Considering the combination of acute ataxia with high-grade fever, headache, convulsion, and altered mental state, inflammatory CSF and abnormal neuroimaging findings in cerebellum, AC was the final diagnosis of this clinical complex case. AC typically occurs as a primary infection and usually occurs in early childhood. [1, 2] Although pathologic investigation has been restricted to critically ill patients, it has been suggested that direct invasion by an etiologic pathogen is the main mechanism. Considering the flu-like symptoms, CSF findings, and her immunocompetent state, the most likely cause of her acute ataxia was a virus. Viruses that cause cerebellitis include the enterovirus group, human herpes viruses, measles, and mumps. Many of these are considered as being idiopathic in origin, as in this case.

Bilateral diffuse hemispheric abnormalities represent the most common imaging presentations in AC. Neuroimaging in this case was initially against the clinical reasoning. It showed multiple lesions of bilateral peduncle and SCC in acute stage, as well as lesions of the cerebellum cortex in subacute stage. In a study of 11 child patients of rotavirus cerebellitis, three cases have the similar imaging changes as in this case. Acute rotavirus cerebellitis concurrent with encephalitis was proposed with abnormal EEG and clinical features of encephalitis, including headache, convulsions, and altered mental state. [5] This is a reasonable interpretation of such complex clinical features. Transient SCC lesion is a prominent and distinct change in this case. Transient or reversible lesions in SCC have been reported, which are circumscribed and located in the median aspect of the SCC, hyperintense on T2-weighted, and isohypointense on T1-weighted sequences, with no contrast enhancement. On DWI, lesions of bilateral peduncles and SCC are hyperintense with low ADC values, reflecting restricted diffusion due to cytotoxic edema. The common element is the disappearance of imaging abnormalities and clinical improvement with time. The most established and frequent causes of reversible focal lesions of the SCC are viral encephalitis, antiepileptic drug toxicity/withdrawal, and hypoglycemic encephalopathy. [6]. Reversible lesion of SCC was consistent with the infectious disorder and good recovery in this case.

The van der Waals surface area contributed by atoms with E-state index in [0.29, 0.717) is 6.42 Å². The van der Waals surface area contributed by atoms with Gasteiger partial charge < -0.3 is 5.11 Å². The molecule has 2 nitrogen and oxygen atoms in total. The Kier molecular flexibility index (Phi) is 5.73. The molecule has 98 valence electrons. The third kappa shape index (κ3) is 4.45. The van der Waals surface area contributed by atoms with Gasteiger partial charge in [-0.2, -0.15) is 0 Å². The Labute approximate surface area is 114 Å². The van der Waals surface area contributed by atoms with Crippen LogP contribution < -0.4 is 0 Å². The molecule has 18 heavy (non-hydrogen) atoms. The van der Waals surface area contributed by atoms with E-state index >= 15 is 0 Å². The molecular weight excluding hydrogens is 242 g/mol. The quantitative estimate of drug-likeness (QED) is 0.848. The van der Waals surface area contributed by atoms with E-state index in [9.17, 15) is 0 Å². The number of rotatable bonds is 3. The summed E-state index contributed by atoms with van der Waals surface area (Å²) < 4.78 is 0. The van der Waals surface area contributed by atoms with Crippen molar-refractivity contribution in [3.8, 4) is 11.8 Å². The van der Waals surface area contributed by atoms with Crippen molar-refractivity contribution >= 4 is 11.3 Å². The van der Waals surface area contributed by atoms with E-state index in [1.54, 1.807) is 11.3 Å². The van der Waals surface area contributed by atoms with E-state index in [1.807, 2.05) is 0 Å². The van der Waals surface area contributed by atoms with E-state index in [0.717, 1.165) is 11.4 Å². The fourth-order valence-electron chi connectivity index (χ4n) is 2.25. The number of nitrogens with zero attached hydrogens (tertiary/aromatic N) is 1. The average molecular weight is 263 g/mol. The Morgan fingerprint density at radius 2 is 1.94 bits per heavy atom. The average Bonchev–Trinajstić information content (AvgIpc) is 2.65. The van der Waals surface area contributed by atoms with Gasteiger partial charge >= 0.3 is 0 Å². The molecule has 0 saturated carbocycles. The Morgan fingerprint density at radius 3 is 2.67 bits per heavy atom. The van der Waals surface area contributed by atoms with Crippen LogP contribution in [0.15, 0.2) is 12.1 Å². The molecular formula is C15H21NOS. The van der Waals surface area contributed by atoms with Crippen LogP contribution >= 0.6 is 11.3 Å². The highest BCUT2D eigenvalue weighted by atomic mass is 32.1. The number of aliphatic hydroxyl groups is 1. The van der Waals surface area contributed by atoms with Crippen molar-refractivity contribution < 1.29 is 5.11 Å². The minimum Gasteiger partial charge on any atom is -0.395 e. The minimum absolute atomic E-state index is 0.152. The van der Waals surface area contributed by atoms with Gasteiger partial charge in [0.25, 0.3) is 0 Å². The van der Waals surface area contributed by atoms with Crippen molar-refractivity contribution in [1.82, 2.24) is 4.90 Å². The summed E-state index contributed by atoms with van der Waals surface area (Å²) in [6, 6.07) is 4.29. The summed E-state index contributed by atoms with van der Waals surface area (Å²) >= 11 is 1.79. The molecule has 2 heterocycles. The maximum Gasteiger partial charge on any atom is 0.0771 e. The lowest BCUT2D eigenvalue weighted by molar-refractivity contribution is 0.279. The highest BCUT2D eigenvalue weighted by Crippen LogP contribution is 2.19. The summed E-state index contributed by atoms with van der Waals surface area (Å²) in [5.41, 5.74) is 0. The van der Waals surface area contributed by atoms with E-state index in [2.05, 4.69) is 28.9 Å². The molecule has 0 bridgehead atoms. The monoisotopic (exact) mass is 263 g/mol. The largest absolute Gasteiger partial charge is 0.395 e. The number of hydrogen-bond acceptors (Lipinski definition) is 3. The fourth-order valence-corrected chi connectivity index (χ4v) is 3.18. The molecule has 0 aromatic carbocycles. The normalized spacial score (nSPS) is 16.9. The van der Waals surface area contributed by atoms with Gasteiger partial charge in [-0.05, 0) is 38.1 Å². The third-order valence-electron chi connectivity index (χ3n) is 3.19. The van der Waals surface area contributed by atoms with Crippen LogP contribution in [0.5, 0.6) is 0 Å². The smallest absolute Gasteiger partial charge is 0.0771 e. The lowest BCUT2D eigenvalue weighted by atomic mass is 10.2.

ADEM was one of the tentative diagnoses based on the first brain MRI in our patient. This case's clinical manifestation was consistent with encephalitic type. Multiple lesions seen in the MRI opened the diagnosis to further consideration. ADEM is a postinfection/vaccination disorder in the strict sense, and it is postulated that host MBP became immunogenic. Because any portion of the nervous system may be affected in ADEM, it is not surprising that variable clinical syndromes may occur. The neuroimaging of ADEM usually show multiple lesions involving white matter, on DWI, and the demyelinating lesions are characterized by high ADC value because of free diffusion. In our case, imaging changes including low ADC value, involvement of cortex of cerebellum, and transient SCC lesion revealed the distinct differences between AC and ADEM clearly, even though there were multiple lesions outside of the cerebellum. Clinical features also favored the diagnosis of a primary CNS infection disease, including 2-day prodromal phase, high-grade fever, convulsion, altered mental state, and response to low-dose steroid.

As a possibility, concurrent pregnancy-related stroke and postpartum vasculopathy were considered. Isolated infarctions of bilateral peduncle and splenium are rare, but have been reported, including posterior reversible encephalopathy syndrome [7]. This patient's recurrent thunderclap headache and elevated blood pressure are suggestive of postpartum vasculopathy, a reversible cerebral vasoconstriction syndrome (RCVS), which is characterized by reversible segmental arterial vasoconstriction on serial brain imaging especially in posterior circulation. In this case, the inflammatory CSF changes argued RCVS as a common sense, but 36/62 patients revealed abnormal CSF in one study, among which 16 had slightly elevated CSF WBC (mean: 12/mm3, range: 5–35). [8] Therefore, the CSF changes could not be a strong evidence to rule out RCVS. But with the second MRI, we found that the recurrent thunderclap headache and elevated BP were probably induced by obstructive hydrocephalus because of swollen hemispheres of cerebellum.

Conclusion

  1. Top of page
  2. Key Clinical Message
  3. Introduction
  4. Case Report
  5. Discussion
  6. Conclusion
  7. Conflict of Interest
  8. References

We prefer the diagnosis of AC in this adult case, although with multiple lesions beyond cerebellum. But differential diagnoses, including ADEM and postpartum vasculopathy are proposed because of atypical imaging findings of AC. In this case, lesions of SCC and peduncle even showed up before that in cerebellum. So lesions outside cerebellum in the clinical scenario of ataxia probably predict the subsequent involvement of cerebellum, and as such, appropriate treatments must be given in order to prevent obstructive hydrocephalus and cerebral hernia.

References

  1. Top of page
  2. Key Clinical Message
  3. Introduction
  4. Case Report
  5. Discussion
  6. Conclusion
  7. Conflict of Interest
  8. References